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Hey. I am a biomedical engineering student focusing on the biomaterials side. However, my university makes me take a few electrical engineering classes as well. So I am not very good at this. I was hoping if anyone could help me out.

As of rn, I have tried to use DC bias to find Ie. But I feel that Ie should be just 1mA due to the current source and Ic should be 0.5mA. But if I use Ic/alpha I get 505 microAmps. Could anyone point me in the right direction please?

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  • \$\begingroup\$ How do you calculate \$I_C\$ to be 0.5 mA if \$\beta=100\$? \$\endgroup\$
    – The Photon
    Apr 8, 2020 at 0:06
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    \$\begingroup\$ The collector cannot go below the emitter voltage. The problem specifies that voltage. At most the collector current is \$\frac{5\:\text{V}-\left(-700\:\text{mV}\right)}{10\:\text{k}\Omega}=570\:\mu\text{A}\$. Given the emitter is having \$1\:\text{mA}\$ pulled out of it by force, this means the base current is at least \$430\:\mu\text{A}\$. So I don't know what the \$\beta=100\$ means in this case. The \$-5\:\text{V}\$ voltage reference is irrelevant, too. As the BJT is heavily saturated, so collector looks like a voltage source, the voltage gain is very close to 1 (slightly more, perhaps.) \$\endgroup\$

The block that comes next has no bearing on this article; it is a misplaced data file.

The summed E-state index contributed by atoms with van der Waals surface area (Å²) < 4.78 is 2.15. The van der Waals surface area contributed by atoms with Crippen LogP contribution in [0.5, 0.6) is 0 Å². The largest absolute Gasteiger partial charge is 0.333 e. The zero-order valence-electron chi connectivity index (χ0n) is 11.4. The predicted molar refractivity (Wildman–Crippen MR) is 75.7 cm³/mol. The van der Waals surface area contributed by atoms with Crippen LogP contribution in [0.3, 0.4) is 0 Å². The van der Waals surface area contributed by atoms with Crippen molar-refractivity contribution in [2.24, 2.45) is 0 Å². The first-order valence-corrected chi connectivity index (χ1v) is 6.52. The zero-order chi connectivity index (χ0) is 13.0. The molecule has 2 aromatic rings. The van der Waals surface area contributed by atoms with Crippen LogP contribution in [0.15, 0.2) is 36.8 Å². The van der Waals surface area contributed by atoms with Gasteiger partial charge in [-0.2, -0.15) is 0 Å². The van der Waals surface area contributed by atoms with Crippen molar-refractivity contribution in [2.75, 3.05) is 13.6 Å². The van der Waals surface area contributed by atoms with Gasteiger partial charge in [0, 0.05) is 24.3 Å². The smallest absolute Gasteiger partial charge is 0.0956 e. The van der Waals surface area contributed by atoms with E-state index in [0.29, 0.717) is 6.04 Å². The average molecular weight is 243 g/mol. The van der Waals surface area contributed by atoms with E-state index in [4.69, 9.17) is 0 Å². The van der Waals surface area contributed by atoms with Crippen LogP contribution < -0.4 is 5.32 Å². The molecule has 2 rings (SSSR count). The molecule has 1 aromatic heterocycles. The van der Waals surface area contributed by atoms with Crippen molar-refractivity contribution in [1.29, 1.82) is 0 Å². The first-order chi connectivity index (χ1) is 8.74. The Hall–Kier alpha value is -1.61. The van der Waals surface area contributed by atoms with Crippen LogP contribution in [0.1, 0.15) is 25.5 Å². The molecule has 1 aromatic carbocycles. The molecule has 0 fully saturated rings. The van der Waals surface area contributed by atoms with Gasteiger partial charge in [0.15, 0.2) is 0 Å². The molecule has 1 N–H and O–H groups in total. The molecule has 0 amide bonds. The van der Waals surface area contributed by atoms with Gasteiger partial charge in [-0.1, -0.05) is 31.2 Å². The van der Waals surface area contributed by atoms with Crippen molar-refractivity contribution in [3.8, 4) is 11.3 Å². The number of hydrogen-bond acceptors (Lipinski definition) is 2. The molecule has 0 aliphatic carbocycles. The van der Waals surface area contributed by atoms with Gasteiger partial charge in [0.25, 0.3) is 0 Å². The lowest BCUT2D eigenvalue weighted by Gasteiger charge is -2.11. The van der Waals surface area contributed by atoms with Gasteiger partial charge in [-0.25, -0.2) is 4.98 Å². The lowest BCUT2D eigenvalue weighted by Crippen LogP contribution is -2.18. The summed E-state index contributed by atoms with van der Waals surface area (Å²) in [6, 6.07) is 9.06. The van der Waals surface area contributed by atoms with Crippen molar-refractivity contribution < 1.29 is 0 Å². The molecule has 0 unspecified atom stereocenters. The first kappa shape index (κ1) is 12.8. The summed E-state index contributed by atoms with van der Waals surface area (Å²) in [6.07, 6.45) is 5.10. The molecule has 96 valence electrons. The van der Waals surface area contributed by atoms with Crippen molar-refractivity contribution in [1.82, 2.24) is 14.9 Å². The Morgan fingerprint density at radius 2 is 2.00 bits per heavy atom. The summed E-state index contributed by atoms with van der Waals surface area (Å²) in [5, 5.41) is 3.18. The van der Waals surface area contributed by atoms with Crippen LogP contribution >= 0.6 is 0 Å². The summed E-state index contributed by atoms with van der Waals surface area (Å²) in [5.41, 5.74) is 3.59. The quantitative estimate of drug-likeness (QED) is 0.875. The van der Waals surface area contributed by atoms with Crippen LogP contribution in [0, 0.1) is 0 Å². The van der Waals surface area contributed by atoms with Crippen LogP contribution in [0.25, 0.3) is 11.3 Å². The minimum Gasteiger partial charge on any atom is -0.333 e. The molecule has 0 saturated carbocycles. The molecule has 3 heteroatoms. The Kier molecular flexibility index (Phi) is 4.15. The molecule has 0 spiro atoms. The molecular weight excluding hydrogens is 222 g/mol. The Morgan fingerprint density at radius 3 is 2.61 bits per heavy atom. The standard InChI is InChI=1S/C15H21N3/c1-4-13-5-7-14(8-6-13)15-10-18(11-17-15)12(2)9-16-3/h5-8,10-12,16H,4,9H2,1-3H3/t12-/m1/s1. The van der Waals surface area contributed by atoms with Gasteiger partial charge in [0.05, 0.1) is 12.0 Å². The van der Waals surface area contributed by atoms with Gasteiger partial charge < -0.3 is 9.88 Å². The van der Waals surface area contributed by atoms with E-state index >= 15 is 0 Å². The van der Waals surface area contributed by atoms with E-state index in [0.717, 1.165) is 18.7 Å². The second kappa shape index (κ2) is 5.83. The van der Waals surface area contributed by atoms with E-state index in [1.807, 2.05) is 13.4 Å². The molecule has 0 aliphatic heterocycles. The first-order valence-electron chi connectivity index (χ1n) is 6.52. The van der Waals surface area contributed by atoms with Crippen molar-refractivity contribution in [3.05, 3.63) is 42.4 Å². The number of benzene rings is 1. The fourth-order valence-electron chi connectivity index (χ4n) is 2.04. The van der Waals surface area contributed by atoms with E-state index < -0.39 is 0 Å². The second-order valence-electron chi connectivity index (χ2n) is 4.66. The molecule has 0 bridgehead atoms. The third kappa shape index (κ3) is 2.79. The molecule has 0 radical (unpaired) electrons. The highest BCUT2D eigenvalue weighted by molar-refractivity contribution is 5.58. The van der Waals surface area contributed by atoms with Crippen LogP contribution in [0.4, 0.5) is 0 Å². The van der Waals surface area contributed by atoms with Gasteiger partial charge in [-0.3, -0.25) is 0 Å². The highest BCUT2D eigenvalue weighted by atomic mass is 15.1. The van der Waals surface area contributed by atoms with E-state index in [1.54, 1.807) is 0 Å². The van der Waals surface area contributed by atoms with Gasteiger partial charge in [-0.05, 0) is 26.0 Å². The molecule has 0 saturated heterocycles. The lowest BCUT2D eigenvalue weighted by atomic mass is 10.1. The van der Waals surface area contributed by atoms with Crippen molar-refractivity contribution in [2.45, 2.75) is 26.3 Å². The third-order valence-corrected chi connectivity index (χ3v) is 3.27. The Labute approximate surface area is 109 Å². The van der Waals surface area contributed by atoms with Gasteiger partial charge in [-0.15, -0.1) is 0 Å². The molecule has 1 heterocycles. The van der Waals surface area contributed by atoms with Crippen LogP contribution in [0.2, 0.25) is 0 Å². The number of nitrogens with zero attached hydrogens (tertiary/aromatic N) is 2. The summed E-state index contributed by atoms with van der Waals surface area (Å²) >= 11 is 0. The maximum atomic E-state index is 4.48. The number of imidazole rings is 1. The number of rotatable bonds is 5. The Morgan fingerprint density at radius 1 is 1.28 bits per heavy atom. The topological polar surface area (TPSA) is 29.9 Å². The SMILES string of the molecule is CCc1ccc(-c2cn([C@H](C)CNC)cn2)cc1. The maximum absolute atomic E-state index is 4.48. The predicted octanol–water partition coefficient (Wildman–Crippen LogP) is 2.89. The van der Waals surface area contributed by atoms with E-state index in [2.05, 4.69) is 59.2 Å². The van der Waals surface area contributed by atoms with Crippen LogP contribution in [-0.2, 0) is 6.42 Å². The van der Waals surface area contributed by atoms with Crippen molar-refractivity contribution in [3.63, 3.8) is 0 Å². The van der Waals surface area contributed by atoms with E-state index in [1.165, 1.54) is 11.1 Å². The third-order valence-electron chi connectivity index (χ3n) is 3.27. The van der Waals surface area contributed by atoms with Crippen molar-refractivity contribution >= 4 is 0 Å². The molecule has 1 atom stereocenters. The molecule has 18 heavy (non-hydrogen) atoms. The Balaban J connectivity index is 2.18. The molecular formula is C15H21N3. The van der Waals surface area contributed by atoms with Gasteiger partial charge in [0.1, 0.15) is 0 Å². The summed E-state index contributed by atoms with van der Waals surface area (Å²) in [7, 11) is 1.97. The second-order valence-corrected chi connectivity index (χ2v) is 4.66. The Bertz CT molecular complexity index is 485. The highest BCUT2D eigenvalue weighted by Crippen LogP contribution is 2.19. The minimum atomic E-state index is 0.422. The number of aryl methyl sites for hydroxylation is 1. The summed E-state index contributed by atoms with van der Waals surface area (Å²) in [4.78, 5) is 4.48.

– jonk
    Apr 8, 2020 at 6:23
  • \$\begingroup\$ It's a trick question : as an amplifier, it is broken. \$\endgroup\$
    – user16324
    Apr 8, 2020 at 14:24
  • \$\begingroup\$ @ThePhoton 5V/10K should get me Ic right? \$\endgroup\$ Apr 8, 2020 at 18:28
  • \$\begingroup\$ Not if the BJT is biased into forward active mode. You can't assume the collector is at 0 V. \$\endgroup\$
    – The Photon
    Apr 8, 2020 at 19:50

1 Answer 1

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Your analysis is correct.

This circuit as biased is not an amplifier.

1/4 mA would be appropriate.

In that case, zin(base) would be 26 * 4 = 104 ohms

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  • \$\begingroup\$ Where are you getting the 1/4 mA from? \$\endgroup\$ Apr 8, 2020 at 18:30

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